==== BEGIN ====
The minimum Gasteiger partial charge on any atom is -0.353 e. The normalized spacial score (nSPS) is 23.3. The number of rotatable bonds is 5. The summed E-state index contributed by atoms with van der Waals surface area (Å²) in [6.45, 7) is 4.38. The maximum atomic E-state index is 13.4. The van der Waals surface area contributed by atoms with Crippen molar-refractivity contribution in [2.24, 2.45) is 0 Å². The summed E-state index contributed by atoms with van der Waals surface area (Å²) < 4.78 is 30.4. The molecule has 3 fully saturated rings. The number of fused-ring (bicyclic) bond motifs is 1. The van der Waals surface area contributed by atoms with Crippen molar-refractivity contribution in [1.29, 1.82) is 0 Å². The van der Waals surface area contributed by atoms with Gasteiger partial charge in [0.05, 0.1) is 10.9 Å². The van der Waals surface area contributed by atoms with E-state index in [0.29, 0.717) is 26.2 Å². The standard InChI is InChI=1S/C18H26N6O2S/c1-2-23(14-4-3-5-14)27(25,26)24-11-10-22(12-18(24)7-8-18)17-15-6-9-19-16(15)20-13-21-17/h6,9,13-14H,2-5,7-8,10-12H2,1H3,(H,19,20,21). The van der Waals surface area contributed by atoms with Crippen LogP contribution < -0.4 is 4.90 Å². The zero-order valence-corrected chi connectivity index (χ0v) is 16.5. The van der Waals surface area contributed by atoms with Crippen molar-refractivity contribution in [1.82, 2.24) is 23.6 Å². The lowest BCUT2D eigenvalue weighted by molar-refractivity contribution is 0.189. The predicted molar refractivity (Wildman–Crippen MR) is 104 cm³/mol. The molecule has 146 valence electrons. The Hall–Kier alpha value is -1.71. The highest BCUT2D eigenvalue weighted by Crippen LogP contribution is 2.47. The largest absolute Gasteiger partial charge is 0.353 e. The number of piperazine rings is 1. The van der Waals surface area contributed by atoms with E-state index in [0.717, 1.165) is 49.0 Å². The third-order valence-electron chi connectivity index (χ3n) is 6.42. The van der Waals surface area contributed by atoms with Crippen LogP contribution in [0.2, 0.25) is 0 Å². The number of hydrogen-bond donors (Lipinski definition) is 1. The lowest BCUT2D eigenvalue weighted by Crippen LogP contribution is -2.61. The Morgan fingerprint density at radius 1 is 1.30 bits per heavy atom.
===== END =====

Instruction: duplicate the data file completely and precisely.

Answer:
The minimum Gasteiger partial charge on any atom is -0.353 e. The normalized spacial score (nSPS) is 23.3. The number of rotatable bonds is 5. The summed E-state index contributed by atoms with van der Waals surface area (Å²) in [6.45, 7) is 4.38. The maximum atomic E-state index is 13.4. The van der Waals surface area contributed by atoms with Crippen molar-refractivity contribution in [2.24, 2.45) is 0 Å². The summed E-state index contributed by atoms with van der Waals surface area (Å²) < 4.78 is 30.4. The molecule has 3 fully saturated rings. The number of fused-ring (bicyclic) bond motifs is 1. The van der Waals surface area contributed by atoms with Crippen molar-refractivity contribution in [1.29, 1.82) is 0 Å². The van der Waals surface area contributed by atoms with Gasteiger partial charge in [0.05, 0.1) is 10.9 Å². The van der Waals surface area contributed by atoms with E-state index in [0.29, 0.717) is 26.2 Å². The standard InChI is InChI=1S/C18H26N6O2S/c1-2-23(14-4-3-5-14)27(25,26)24-11-10-22(12-18(24)7-8-18)17-15-6-9-19-16(15)20-13-21-17/h6,9,13-14H,2-5,7-8,10-12H2,1H3,(H,19,20,21). The van der Waals surface area contributed by atoms with Crippen LogP contribution < -0.4 is 4.90 Å². The zero-order valence-corrected chi connectivity index (χ0v) is 16.5. The van der Waals surface area contributed by atoms with Crippen molar-refractivity contribution in [1.82, 2.24) is 23.6 Å². The lowest BCUT2D eigenvalue weighted by molar-refractivity contribution is 0.189. The predicted molar refractivity (Wildman–Crippen MR) is 104 cm³/mol. The molecule has 146 valence electrons. The Hall–Kier alpha value is -1.71. The highest BCUT2D eigenvalue weighted by Crippen LogP contribution is 2.47. The largest absolute Gasteiger partial charge is 0.353 e. The number of piperazine rings is 1. The van der Waals surface area contributed by atoms with E-state index in [0.717, 1.165) is 49.0 Å². The third-order valence-electron chi connectivity index (χ3n) is 6.42. The van der Waals surface area contributed by atoms with Crippen LogP contribution in [0.2, 0.25) is 0 Å². The number of hydrogen-bond donors (Lipinski definition) is 1. The lowest BCUT2D eigenvalue weighted by Crippen LogP contribution is -2.61. The Morgan fingerprint density at radius 1 is 1.30 bits per heavy atom.